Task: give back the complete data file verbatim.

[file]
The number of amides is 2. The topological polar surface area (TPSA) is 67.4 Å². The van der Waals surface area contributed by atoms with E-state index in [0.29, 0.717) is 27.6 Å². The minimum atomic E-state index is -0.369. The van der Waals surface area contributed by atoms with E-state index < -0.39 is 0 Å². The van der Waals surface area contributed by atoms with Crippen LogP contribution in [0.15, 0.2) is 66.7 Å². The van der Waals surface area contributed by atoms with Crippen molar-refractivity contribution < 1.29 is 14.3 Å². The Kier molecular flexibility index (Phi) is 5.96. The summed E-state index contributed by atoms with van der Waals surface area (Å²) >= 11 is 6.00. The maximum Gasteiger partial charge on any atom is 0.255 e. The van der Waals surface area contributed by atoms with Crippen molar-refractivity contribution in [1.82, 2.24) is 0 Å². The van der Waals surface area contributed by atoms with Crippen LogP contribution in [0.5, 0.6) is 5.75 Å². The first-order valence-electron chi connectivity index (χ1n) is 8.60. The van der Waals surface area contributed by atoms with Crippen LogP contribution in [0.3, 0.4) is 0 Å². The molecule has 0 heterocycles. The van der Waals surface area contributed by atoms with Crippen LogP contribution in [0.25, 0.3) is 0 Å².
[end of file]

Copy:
The number of amides is 2. The topological polar surface area (TPSA) is 67.4 Å². The van der Waals surface area contributed by atoms with E-state index in [0.29, 0.717) is 27.6 Å². The minimum atomic E-state index is -0.369. The van der Waals surface area contributed by atoms with E-state index < -0.39 is 0 Å². The van der Waals surface area contributed by atoms with Crippen LogP contribution in [0.15, 0.2) is 66.7 Å². The van der Waals surface area contributed by atoms with Crippen molar-refractivity contribution < 1.29 is 14.3 Å². The Kier molecular flexibility index (Phi) is 5.96. The summed E-state index contributed by atoms with van der Waals surface area (Å²) >= 11 is 6.00. The maximum Gasteiger partial charge on any atom is 0.255 e. The van der Waals surface area contributed by atoms with Crippen molar-refractivity contribution in [1.82, 2.24) is 0 Å². The van der Waals surface area contributed by atoms with Crippen LogP contribution in [0.5, 0.6) is 5.75 Å². The first-order valence-electron chi connectivity index (χ1n) is 8.60. The van der Waals surface area contributed by atoms with Crippen LogP contribution in [0.3, 0.4) is 0 Å². The molecule has 0 heterocycles. The van der Waals surface area contributed by atoms with Crippen LogP contribution in [0.25, 0.3) is 0 Å².